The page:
Five questions for Jamaica den Heijer

‘We already have all the solutions’

Let’s be honest: construction is not the most sustainable industry when it comes to waste, CO2 emissions and the use of raw materials. That is the exact reason why this industry has the greatest chance of becoming more sustainable, explains innovations manager Jamaica den Heijer. As a biomimicry expert, she is looking for solutions, preferably in nature: an enormous R&D lab that contains many answers.

February 1, 2019

What exactly is biomimicry?

“Biomimicry is a method used to translate solutions found in nature into solutions for human challenges. Take, for instance, concrete. When producing cement for concrete, a massive amount of CO2 is emitted. Recently, they discovered that when coral is growing it actually stores CO2. They have figured out the chemical process behind this. As a result, there are now two companies which capture and reuse part of the CO2 that is emitted during the production of cement.

There are also airplanes, wind mills and buildings that are based on organisms in nature, such as the new Triodos Bank headquarters. Architect Thomas Rau designed it according to biomimicry principles.”

Jamaica den Heijer Heijmans biomimicry 10.jpg

World’s first fully biocomposite bicycle-pedestrian bridge can be found at the TU/e University campus in Eindhoven. This bio-based bridge is completely made up of flax and hemp fibres combined with a bio-based resin covering a core of, also bio-based, PLA foam.

“That is the technical side of it, but you can also apply biomimicry at system level. In order to build resilient and adaptative cities, we examine, for instance, forests and try to translate our findings into concrete solutions. We are learning that nature does not aim for maximisation but for optimization; a tree does not grow to the heavens either.

We have also noticed that there is more cooperation than competition in nature. This is much more productive and requires the minimum amount of energy. On top of that, basically everything is multifunctional. The trick is to translate these kinds of lessons and immediately incorporate them into designs and innovations that contribute to a healthy living environment.”

What is it that you find so fascinating about biomimicry?

“It combines sustainability and innovation in the most exquisite manner. On top of that, it continually provides us with answers on how to deal with all the social challenges we face. A story of hope! Melting polar ice caps and all the accompanying doom scenarios, how are we ever going to find solutions for it all? Biomimicry demonstrates that those solutions can already be found in our natural environment. All it requires is a different way of looking, thinking and designing.”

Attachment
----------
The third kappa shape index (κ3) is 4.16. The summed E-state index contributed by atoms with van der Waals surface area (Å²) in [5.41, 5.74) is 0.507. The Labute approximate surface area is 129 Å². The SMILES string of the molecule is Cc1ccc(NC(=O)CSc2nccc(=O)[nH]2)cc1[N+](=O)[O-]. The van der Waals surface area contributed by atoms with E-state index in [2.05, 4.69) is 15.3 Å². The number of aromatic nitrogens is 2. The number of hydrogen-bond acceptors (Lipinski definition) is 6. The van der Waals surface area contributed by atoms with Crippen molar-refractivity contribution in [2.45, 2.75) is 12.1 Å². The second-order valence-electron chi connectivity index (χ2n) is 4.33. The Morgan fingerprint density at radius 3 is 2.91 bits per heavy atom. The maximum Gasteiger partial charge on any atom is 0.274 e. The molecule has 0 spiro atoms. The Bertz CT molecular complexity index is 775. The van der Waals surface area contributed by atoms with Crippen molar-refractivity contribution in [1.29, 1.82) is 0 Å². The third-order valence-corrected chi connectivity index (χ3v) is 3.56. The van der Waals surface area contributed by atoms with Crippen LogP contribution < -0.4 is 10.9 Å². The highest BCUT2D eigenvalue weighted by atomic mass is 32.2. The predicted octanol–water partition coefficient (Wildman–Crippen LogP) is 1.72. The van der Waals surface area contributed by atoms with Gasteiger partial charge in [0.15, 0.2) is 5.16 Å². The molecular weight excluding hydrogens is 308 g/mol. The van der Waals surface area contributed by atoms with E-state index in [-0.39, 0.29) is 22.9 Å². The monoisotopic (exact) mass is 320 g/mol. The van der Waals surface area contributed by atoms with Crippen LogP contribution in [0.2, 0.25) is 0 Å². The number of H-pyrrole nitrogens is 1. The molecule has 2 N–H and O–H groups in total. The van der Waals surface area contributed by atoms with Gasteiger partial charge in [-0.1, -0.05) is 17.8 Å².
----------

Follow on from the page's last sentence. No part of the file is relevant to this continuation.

“A good example within Heijmans is the Solar Noise Barrier (SONOB), an innovative noise barrier. It is not just multifunctional, but also adaptive. It has been designed in such a way that the latest solar cells can always be integrated. I have also challenged the project team to only use local materials. It would be so cool if we would design like that more often."

Is circular construction a similar solution?

“Circular construction means you are closing the cycles, thus reusing materials and no waste flows. The same applies to nature: there is no waste in nature. If we were to build everything in the same manner as this bio-based bridge was built, then there would be no more waste. This is something our clients are starting to ask for more often. However, we do not always have the technology at hand to do so on a large scale. The circular transition is in full swing, creating a huge number of opportunities.”

Jamaica den Heijer Heijmans biomimicry 2.jpg

What difference can Heijmans make in all of this?

“At Heijmans we give a lot of thought to circular construction. This is a good thing, because this allows for us to make an enormous impact. For instance, our asphalt innovation team is working on solutions to make roads more sustainable. As a result, we are already capable of quite a lot of things, from reusing materials to producing low temperature, self-healing and bio-based asphalt.”

Want to know more about self-healing asphalt?

Jamaica den Heijer Heijmans biomimicry 3.jpg

“Furthermore, it is important to focus on the big picture; a healthy living environment and how you contribute to it via a circular economy. It is not about making one home energy-neutral, but making a neighbourhood, area or whole city more sustainable. At Heijmans we have gained a wealth of knowledge, so we can also proactively figure out this big picture with our client. A complex comprehensive approach, but one that does produce integrated solutions. The biomimicry method could be of help in this.”

Step by step is also a way, right?

“Yes, that is how it starts! Last week, I visited two colleagues from ‘Bodemspecialismen’ (Soil specialisms). In 2016, they founded the Heijmans Grondstoffen Netwerk (raw materials network). It is an internal platform enabling project teams to sell and buy raw materials from one and other. The start of circular construction and it generates a financial saving.”

“I find it very inspiring when colleagues who are faced with a problem come up with such solutions and actually put them into practice. This shows you that good ideas are usually the result of inherent motivation. The fact that you spot something and think: I am going to do something about that!

At the Infra Innovation team we are now investigating with our Bodemspecialismen colleagues how can expand this platform. Maybe we can even develop it into a broad-based platform within the circular economy. I think it is great that as an innovation manager I can carry such initiatives forward.”